"Since 1976, when Congress passed the National Emergencies Act, U.S. Presidents have declared the existence of 75 national emergencies, justifying their potential exercise of emergency powers," then-House Judiciary Committee Chairman Jerrold Nadler (D–N.Y.) warned on the occasion of a May 2022 hearing on emergency powers when his party was in the majority. "Of those 75 declarations, more than 40 remain in effect, with the oldest dating back to the 1970s. This means that for nearly five decades, this country has technically been in some form of a state of emergency. That is to say, some Americans have lived their entire lives under emergency rule."

Testifying at the 2022 hearing were familiar names Goitein and Dayton, who also spoke this year and probably have their testimony memorized at this point. Joining them was GianCarlo Canaparo of the Heritage Foundation and Joel W. McCleary, a prominent player in the Democratic party and former White House staffer in the Carter administration who talked "of the latent dictatorial powers a president had and might be tempted to abuse."

Which is to say that congressional committees, under both major parties, have held hearings to voice the same concerns about the abuse of emergency powers, hearing warnings and calls for reform by overlapping experts who largely repeat their testimony. They draw from research done specifically for them that documents a never-ending state of "emergency" that has long been the norm. Surely, there must be bipartisan consensus by now that the presidency's monarchical tendencies need to be curbed so that nobody need live "their entire lives under emergency rule."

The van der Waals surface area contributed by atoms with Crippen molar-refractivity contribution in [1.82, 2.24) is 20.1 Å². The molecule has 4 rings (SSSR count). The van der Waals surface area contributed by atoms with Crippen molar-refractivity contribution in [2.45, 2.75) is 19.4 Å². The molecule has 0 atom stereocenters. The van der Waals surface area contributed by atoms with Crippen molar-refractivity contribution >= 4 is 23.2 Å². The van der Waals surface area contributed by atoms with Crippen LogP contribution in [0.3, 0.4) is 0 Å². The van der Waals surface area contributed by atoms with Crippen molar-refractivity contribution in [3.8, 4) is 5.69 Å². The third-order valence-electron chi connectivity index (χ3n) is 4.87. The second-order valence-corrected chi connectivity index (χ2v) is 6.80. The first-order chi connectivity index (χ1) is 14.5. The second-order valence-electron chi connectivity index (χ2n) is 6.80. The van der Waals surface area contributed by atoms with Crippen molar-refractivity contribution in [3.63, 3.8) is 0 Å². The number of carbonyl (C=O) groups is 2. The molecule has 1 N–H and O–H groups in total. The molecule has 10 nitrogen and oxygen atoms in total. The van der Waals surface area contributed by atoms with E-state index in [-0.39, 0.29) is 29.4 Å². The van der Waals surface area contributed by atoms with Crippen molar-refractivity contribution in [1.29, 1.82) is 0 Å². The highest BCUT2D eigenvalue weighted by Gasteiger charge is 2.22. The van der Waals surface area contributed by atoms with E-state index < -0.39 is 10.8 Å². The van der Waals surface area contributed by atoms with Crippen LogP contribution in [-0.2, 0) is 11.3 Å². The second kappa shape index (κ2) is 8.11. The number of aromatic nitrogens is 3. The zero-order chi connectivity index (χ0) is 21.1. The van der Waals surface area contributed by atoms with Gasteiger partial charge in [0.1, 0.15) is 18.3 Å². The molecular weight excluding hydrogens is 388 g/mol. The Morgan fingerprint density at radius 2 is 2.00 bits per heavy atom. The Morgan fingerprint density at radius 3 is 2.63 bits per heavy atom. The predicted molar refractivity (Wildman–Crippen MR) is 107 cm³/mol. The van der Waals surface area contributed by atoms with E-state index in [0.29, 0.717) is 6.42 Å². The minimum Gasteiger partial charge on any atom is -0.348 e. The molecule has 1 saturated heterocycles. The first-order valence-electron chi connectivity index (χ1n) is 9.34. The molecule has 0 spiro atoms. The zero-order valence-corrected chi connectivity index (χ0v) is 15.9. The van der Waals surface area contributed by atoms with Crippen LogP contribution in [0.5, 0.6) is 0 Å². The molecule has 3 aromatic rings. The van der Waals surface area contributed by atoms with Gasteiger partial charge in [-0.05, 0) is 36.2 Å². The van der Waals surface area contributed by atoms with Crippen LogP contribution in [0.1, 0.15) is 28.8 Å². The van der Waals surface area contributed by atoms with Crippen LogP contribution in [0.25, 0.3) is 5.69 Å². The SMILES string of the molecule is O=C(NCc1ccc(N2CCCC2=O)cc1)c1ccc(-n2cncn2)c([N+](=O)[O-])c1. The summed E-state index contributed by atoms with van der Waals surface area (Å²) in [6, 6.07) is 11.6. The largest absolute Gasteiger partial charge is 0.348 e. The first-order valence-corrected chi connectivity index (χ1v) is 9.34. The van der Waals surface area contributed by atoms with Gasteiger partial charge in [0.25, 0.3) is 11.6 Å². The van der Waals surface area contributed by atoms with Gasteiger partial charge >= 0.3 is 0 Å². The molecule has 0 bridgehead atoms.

Emergency Power Is a Problem Except When It's Convenient

Well, maybe there is. But there's also a consensus in both parties in favor of winning at all costs. A Republican-dominated House might hold hearings on the dangers of emergency powers now, but as that 2020 Congressional Research Service report pointed out, "President Trump invoked the National Emergencies Act to declare a national emergency concerning the Coronavirus Disease 2019…. The President subsequently invoked additional national emergency statutes." And last year's Democratic majority hosted hearings on abuses of executive authority just days after their own colleagues called on President Joe Biden to declare a "national climate emergency" and to wield unilateral power over wide areas of life without the messy business of legislative debate. Biden has made a habit of rule by decree.

"If emergency decrees promise to solve some problems, they threaten to generate others," U.S. Supreme Court Justice Neil Gorsuch recently warned in a statement about the growing use of emergency authority to impose policies. "And rule by indefinite emergency edict risks leaving all of us with a shell of a democracy and civil liberties just as hollow."

Everybody recognizes the danger inherent in allowing presidents to rule like kings, invoking "emergency" powers that never go away to deal with "emergencies" that often constitute nothing more than the prospect of losing a vote. Powers crafted to fight wars are now used to ride roughshod over opposing opinions—or for convenience, because it's easier to sign executive orders than to win support.

"Advance planning for emergencies is prudent, and there is nothing inherently problematic about drafting orders and directives in advance of foreseeable crises," the Brennan Center's Goitein added during this year's testimony. "But emergencies cannot justify unconstitutional measures, and planning to violate the Constitution or ignore statutory limitations is a grotesque abuse of power."

Unfortunately, as much as they know it's a problem, America's politicians rather like living in a permanent state of emergency.